Hinchcliffe Is The Right Fit With Andretti
What had been speculated for weeks finally became completely official on Wednesday, when Andretti Autosport announced that James Hinchcliffe would be the driver of the No.27 Go-Daddy car. This was the car originally slated for Dan Wheldon, who signed to drive the car on the morning of October 16 and then lost his life that afternoon.
When Newman/Haas announced on December 1 that they would not field entries in the IZOD IndyCar Series for 2012; speculation for the Go-Daddy ride immediately centered on Hinchcliffe. He drove the No.06 Newman/Hass car sponsored by Sprott to finish twelfth in the 2011 standings, which was good enough to win Rookie of the Year despite not competing in the first race of the season at St. Petersburg.
The funny and personable Canadian just turned twenty-five a month ago. For the most part, he fit the profile that Go-Daddy was seeking – except he may be a bit too respectful. By that, I mean that Hinchcliffe can show a keen sense of humor, but he also knows when to keep it under wraps. In other words – he isn’t snarky. But comedic talents are not what got Hinch hired at Andretti Autosport. Instead, it’s what he can do in the cockpit of a racecar.
The “Mayor of Hinchtown”, as he is called, came up through the ranks in an impressive style. He drove for Canada in A1GP for two years in 2006 and 2007, while also driving in the Atlantics series. In 2007 and 2008, Hinch came in fourth both years in the Atlantics standing. The next two seasons were spent in Firestone Indy Lights, where he finished fifth and second respectively before moving up to the IZOD IndyCar Series with Newman/Haas for 2011. Much was expected for Hinchcliffe at Newman/Haas for 2012 before they shut their doors. Now that he has a major sponsor with a team that won three races last season, even more is expected of him.
Not only is this a good move for Hinchcliffe, it’s an even better move for Andretti Autosport. When Michael Andretti bought Team Green and moved from CART to the Indy Racing League for the 2003 season, the drivers at the beginning of that season were himself (age 40), Tony Kanaan (age 28) and Dario Franchitti (age 29). As the season went on, Michael retired after the Indianapolis 500 (although he drove in two more 500’s in 2006 & 2007), Franchitti was injured and eventually replaced by Bryan Herta (age 33) and Dan Wheldon (age 24) joined the team. There was a healthy mixture of youth and experience.
As time moved forward at Michael Andretti’s team, three championships and two Indianapolis 500’s were won, but drivers left and the chemistry changed. The last holdover from the glory days was Tony Kanaan, who parted ways with the team following the 2010 season. In that time, they added drivers with varying degrees of success. Danica Patrick drove for five years and produced one win, Hideki Mutoh drove for two years with no wins and Mike Conway drove last year and won a race. Current drivers include Marco Andretti (age 24), who is entering his seventh season with his father’s team with two wins to his credit and Ryan Hunter-Reay (age 31) is about to begin his third year at AA and has also won two races.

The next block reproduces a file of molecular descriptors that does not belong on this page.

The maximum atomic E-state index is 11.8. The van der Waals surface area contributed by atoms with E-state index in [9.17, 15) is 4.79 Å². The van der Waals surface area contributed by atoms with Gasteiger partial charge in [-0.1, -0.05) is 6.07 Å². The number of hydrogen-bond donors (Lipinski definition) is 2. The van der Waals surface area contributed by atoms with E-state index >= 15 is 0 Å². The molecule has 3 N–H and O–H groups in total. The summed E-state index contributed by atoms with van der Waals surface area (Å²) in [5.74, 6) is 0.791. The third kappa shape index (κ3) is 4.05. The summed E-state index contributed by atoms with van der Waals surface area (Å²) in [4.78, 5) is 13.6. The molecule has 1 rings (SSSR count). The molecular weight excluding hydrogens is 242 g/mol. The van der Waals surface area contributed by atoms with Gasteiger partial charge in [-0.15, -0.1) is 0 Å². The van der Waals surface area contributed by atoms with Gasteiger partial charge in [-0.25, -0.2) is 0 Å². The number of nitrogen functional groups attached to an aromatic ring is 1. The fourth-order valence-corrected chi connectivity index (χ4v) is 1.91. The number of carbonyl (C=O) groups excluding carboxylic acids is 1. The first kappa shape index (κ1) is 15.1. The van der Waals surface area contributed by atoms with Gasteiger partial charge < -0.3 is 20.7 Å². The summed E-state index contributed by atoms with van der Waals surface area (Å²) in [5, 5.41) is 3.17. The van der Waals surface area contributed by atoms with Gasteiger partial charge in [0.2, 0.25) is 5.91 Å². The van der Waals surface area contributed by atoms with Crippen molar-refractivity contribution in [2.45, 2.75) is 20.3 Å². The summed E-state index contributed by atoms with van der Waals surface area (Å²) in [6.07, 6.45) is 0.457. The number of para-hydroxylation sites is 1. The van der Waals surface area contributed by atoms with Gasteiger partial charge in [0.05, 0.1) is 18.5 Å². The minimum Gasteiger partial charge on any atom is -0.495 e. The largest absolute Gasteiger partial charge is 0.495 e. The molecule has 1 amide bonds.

After a few years of turmoil that just happened to coincide with the presence of Danica Patrick, Andretti Autosport seems positioned to reassume their status as one of the elite teams in the series. They have completely turned over the driver roster in the last few years. They are now back to a blend of experience and youth – similar to what they had at the end of the 2003 season.
I still believe that the Chevrolet engine will be the engine of choice in the early going, even though I’m personally a fan of Honda. I just think the recent experience of Ilmor as the engine builder will be the difference early on. There is a little bit of trivia that can’t go unnoticed – the last time that Michael Andretti had the Chevy bow-tie on his car, it produced his only championship season as a driver way back in 1991.
Reportedly, James Hinchcliffe worked very well with his veteran teammate, Oriol Servia, at Newman/Haas. In fact, he has a history of being a consummate professional despite his humorous persona. Michael Andretti says there is a 60-70% chance that his team would field a fourth car if funding can be available. Personally, I would like to think that Servia might be considered for that seat, but I’ve heard no reports that suggest that is even a possibility.
Hinchcliffe had seven top-ten finishes in sixteen races last season, three of those being fourth-place finishes. There were the usual rookie mistakes, but he finished the season strong. He still needs a little seasoning, but he will have experienced teammates that both won races last season that he can learn from.
Hinch displayed his humor on an introductory conference call on Wednesday when he said that going to a new team this season gives him a chance to be a rookie again. He may be a newcomer with his new team, but his rookie year is way behind him. I look for big things from Andretti Autosport in general this season and from James Hinchcliffe in particular. The pressure is on. I think he’ll deliver.